Normally, on the last Saturday of every month, I write an extended board game Session Report interwoven with a Critical Take on the game in question, allowing me to dig deep into what makes the game stand out as an interactive creation. This month, though, in the spirit of consumerism, I decided to do things slightly differently. The days leading up to December 25 are some of the biggest sales days for toys and games, and I’d be remiss to withhold my opinion until after that date. Instead, I’ll be doing the 12 Days of Gaming. Each day for the next 12 days, I’ll be playing a different game from my collection, and I’ll write about my experience, blog-style, here.
Day 1: Star Trek Expeditions
I picked this game up in a trade in November and have only gotten the chance to play it once so far, but it’s been calling my name lately. That might be because I used it as the top box in a stack when trying to get an elevated stationary camera position in a recent YouTube video–every time I adjusted the angle, I saw Kirk, Spock, Uhura and McCoy looking up at me with their pleading, puppy-dog eyes. In any case, it seemed a natural place to start for my personal 12 Days of Gaming.
Star Trek Expeditions is a cooperative board game from prolific designer Reiner Knizia. In the board game community, Knizia’s name signals three things: it will be impeccably mathematically balanced, it will be streamlined, and the theme will be as thin as rice paper. A German mathematics PhD (his fans and detractors both call him “Doctor Knizia,” or just “the Doctor”), Knizia made his name with such titles as Ra, Tigris and Euphrates, Medici, Lost Cities, Through the Desert, and Lord of the Rings. This last title is particularly important, for it shares much of its DNA with Star Trek Expeditions–both are cooperative games with more adventuresome themes than the typical Knizia fare, both published to cash in on movie releases (2001’s Fellowship of the Ring and 2009’s “new universe” Star Trek), and both far better than they have any right to be.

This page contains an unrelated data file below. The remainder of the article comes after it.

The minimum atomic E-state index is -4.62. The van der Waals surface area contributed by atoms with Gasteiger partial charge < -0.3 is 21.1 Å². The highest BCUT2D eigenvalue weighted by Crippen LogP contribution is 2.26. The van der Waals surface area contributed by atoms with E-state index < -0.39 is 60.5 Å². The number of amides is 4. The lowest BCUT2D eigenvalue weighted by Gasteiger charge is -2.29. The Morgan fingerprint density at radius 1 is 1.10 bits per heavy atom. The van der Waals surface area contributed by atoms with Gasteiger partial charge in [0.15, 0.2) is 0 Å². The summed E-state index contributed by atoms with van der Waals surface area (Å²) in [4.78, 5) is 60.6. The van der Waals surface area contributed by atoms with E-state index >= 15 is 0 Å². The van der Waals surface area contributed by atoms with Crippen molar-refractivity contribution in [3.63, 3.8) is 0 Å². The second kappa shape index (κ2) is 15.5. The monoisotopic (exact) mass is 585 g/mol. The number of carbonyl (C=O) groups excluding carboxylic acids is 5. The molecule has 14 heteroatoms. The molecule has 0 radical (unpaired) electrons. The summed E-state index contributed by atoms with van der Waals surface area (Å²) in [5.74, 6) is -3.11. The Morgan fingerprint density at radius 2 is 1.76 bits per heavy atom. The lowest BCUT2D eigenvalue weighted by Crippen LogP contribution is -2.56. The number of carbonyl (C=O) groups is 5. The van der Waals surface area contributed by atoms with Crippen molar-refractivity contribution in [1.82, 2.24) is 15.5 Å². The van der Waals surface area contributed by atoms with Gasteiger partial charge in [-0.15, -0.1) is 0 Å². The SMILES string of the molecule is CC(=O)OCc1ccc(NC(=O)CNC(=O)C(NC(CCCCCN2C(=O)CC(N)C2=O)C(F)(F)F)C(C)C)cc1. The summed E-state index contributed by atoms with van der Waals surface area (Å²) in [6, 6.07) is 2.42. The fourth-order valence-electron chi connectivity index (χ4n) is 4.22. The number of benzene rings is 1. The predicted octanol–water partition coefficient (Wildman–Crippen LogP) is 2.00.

Star Trek Expeditions may feature the scowling faces of Chris Pine and Zachary Quinto on the cover, but the story of the game is pure Original Series Trek. On a typical away mission, the Enterprise arrives at the planet Nibia with the expectation of welcoming the planet into the Federation. Instead, they find a government considering an alliance with the Klingon Empire, a global civil war (with weapons supplied by the Klingons), and an energy crisis as the planet’s supply of dilithium mysteriously begins losing its zing. The crew must resolve all three crises as best they can while also fighting an orbital space battle against a Klingon Bird of Prey and dealing with any surprises the planet might throw at them, such as an outbreak of Nibian Leprosy or a spot of Trouble with Tribbles.